FORT LEE, NJ-Rising home prices and demographic trends–including the fact that New Jersey has the nation’s highest per capita income–are seen as insuring the health of the state’s residential real estate sector, according to a new report issued by Marcus & Millichap. The firm’s regional office is located in this Hudson riverfront city.

As indicated in M&M’s “Apartment Research Report for Northern and Central New Jersey,” “rising home prices and continued demand will help occupancy in the market remain stable into 2002,” according to regional manager David Thurston. “Projections indicate that the market could tighten further in the long run, as the prime renter population is forecast to rise.

“Taken in combination, these factors are expected to maintain the health of the local apartment market for the foreseeable future,” according to Thurston. Among the highlights of the M&M report:

To begin with, while job growth is expected to slow even further over the next 12 months, there will be expansion in some of the state’s fringe counties. That’s expected to contribute to an overall job gain of about 1.4%, which would mirror the national picture.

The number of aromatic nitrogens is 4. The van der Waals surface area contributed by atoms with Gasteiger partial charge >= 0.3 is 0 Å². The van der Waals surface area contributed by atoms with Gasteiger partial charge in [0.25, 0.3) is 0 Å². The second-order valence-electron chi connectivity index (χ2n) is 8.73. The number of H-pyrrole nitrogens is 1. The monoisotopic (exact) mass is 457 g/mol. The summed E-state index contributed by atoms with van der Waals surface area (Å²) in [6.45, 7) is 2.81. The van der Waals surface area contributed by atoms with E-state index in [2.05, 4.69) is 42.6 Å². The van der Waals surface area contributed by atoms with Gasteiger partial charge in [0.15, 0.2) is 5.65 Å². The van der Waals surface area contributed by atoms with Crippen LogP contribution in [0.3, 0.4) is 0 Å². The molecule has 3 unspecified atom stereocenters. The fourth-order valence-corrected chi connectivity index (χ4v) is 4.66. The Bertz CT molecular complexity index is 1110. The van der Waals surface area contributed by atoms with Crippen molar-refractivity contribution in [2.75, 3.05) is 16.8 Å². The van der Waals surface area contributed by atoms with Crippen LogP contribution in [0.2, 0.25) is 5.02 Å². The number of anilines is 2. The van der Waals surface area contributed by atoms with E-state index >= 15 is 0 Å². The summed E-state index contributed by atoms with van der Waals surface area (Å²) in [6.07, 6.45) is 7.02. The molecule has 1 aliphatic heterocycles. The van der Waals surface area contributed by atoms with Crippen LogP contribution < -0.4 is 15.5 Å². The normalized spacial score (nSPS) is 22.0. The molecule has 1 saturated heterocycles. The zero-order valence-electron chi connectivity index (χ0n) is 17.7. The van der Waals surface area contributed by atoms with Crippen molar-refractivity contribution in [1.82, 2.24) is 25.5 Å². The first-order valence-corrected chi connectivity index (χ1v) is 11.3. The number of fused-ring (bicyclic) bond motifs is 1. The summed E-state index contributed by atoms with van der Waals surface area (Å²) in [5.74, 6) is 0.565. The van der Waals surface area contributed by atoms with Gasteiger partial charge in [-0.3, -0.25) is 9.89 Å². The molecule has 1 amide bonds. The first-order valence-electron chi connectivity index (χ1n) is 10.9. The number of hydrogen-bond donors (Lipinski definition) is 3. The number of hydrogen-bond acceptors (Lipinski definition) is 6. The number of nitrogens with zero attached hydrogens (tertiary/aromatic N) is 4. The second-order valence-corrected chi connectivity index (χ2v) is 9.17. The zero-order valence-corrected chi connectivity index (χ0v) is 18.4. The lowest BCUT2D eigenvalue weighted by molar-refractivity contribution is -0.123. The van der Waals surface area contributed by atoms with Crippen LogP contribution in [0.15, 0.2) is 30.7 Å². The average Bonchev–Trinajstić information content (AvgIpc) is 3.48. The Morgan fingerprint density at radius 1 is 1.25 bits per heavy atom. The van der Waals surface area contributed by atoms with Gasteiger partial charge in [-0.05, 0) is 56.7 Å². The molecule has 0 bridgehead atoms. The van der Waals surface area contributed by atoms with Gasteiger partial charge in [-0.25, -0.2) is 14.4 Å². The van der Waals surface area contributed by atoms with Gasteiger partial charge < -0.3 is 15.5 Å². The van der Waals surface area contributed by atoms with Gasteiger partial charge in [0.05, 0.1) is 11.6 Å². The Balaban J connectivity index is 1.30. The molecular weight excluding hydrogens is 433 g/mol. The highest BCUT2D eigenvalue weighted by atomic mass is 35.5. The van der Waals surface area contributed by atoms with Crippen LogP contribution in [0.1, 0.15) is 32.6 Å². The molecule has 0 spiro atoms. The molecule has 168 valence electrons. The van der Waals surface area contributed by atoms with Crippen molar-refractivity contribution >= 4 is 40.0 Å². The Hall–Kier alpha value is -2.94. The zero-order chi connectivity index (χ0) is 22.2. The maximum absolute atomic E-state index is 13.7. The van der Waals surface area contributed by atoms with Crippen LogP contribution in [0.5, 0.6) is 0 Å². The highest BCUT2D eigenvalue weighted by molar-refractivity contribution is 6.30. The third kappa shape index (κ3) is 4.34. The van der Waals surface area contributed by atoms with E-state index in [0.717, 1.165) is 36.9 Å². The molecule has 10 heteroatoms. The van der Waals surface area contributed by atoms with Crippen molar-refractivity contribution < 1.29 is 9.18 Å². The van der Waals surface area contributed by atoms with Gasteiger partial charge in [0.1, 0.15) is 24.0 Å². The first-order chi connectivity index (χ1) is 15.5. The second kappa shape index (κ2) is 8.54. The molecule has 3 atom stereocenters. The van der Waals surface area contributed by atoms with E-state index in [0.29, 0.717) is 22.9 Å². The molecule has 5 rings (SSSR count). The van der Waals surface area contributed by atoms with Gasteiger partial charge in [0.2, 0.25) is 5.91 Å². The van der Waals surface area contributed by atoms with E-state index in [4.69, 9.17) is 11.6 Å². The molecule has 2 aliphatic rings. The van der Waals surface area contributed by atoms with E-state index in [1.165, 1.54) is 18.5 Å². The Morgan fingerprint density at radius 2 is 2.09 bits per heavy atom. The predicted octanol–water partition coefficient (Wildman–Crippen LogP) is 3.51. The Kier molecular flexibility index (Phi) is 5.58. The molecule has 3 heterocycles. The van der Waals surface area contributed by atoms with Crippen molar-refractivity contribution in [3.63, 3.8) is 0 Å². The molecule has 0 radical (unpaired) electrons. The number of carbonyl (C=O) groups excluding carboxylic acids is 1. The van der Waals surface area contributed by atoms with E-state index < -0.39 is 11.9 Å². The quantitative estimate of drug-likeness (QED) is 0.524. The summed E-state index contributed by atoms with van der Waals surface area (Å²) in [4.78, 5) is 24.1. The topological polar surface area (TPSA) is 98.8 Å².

Also, the renting age population is expected to grow, according to a report, after declining in the period 1990-2000. “That should help tighten the local apartment market in the long term,” according to Thurston.

At the same time, rents are expected to show modest gains–about 2.5%–through the middle of next year. Factors in holding down the overall increase include rent-controlled units and occupancy considerations. As Thurston points out, “many owners continue to sacrifice larger rent hikes in order to increase occupancy.”

Finally, “the relative attractiveness of apartment properties over other real estate investments this year should spur increased sales activity,” according to Thurston. “Although interest rates inched upward slightly in late May and early June, apartment product will be among the most attractive real estate investments over the next 12 months.

“With the stock market continuing to fluctuate wildly, capital is plentiful for solid multifamily investments,” he concludes. “While rents and values are forecast to show only moderate gains over the next year, the potential for high returns exists for the well-informed investor.

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